Commentary: Ford’s better idea

Jan 29, 2013

There’s a lot going in Michigan this week. The governor is asking the state supreme court to rule on the constitutionality of his Right-to-Work law. Detroit City Council is deciding whether to allow the state to improve Belle Isle, the city’s once-lovely island park.

The Red Wings are playing hockey again, and many of us are starting to tire of what has been a rather depressing winter.

Yet I think that the best thing we could do to clear our heads to imagine Michigan’s future would be to take a trip to the past tonight, by sitting in our living rooms. American Experience, the public television’s documentary series, is airing a new two-hour biography of the original Henry Ford.

The reviewers’ say the film is excellent. But it would be hard to make Old Henry boring. He is the man who essentially invented our state’s economy.  He pioneered the system of mass production of transportation technology that changed the lives of everyone in America -- the automobile. Because he lived here, that industry was established here. Because of what he did, Detroit went from a medium-sized town to a city of two million, in half a century.

He also, by design, made his industry one where largely unskilled workers could make high wages for doing a series of repetitive tasks. Like so much of what he did, this had as many unforeseen negative consequences as obvious good ones. Yes, the automobile industry allowed workers to climb into the middle class.

But the same circumstances that allowed them to have far better lives than their parents meant Michigan never valued education as much as it should have. For too many workers, there was too little incentive to go beyond high school.

This left us extremely vulnerable when the automobile industry began to change, and is one of the reasons for our economic difficulty today. The high-paid unskilled assembly line worker is not quite as extinct as the buggy whip maker, but he will be.

Ford himself is endlessly fascinating, a bundle of contradictions, like so many in this state. Born in the same month as the Battle of Gettysburg, he lived long enough to see a world war ended by atom bombs.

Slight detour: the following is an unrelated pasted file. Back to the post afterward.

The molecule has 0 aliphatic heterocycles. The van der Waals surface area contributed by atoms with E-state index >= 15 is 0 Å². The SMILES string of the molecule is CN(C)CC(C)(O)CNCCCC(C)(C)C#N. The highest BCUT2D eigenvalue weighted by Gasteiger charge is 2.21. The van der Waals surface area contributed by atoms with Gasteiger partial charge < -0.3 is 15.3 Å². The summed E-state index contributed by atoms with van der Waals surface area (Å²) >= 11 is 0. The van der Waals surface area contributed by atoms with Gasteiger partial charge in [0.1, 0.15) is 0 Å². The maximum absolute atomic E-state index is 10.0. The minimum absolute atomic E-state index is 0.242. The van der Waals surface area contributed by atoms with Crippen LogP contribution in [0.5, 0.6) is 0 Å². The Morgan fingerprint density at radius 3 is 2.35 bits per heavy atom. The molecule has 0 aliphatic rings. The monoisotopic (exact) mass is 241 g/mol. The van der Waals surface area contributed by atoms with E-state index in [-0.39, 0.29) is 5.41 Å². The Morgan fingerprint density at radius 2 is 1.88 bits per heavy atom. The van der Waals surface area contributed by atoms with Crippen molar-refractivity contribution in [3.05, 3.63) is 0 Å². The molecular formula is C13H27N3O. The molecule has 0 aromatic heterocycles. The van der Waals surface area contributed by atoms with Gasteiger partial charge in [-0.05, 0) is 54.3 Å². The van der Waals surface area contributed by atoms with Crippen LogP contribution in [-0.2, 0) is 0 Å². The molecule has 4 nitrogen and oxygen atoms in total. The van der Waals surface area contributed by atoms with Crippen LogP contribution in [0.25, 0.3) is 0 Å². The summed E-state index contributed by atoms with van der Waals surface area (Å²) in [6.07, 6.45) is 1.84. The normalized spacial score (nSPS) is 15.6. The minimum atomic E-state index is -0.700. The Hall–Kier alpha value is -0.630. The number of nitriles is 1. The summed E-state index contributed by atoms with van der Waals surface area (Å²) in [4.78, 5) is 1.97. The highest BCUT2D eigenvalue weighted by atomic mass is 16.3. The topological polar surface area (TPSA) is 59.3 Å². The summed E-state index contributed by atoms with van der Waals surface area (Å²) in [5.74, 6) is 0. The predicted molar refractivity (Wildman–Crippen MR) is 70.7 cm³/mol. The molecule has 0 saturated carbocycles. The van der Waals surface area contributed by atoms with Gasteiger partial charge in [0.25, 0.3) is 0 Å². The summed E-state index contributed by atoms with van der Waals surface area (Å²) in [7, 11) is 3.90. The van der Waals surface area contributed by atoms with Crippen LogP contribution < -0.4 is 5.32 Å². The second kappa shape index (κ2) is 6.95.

He was equal parts visionary and crank, genius and raving fool. He gave African-Americans opportunities when others would not, but indulged in a  quixotic and deeply embarrassing anti-Semitism. His vision helped  create the modern world -- and threatens to destroy its environment.

Today, we are still trying to cope with Ford’s legacy, a world where we see normal as everyone going everywhere in a private fossil-fuel burning machine weighing a ton.

My guess is that if we could bring a thirty-five-year-old Henry Ford back to life, he would look around and suggest we blow this model up and try something new. Then, he might even give it to us.

Ford believed in lone geniuses, not in focus groups. He once said that if he had started by asking people what sort of better transportation they wanted, they would have said “a faster horse.”

Today, we still depend on steel horses with headlights, a model that‘s ultimately unsustainable. You have to wonder if somewhere there’s a new Henry Ford, one with a better idea.

Jack Lessenberry is Michigan Radio’s political analyst. Views expressed in the essays by Lessenberry are his own and do not necessarily reflect those of Michigan Radio, its management or the station licensee, The University of Michigan.

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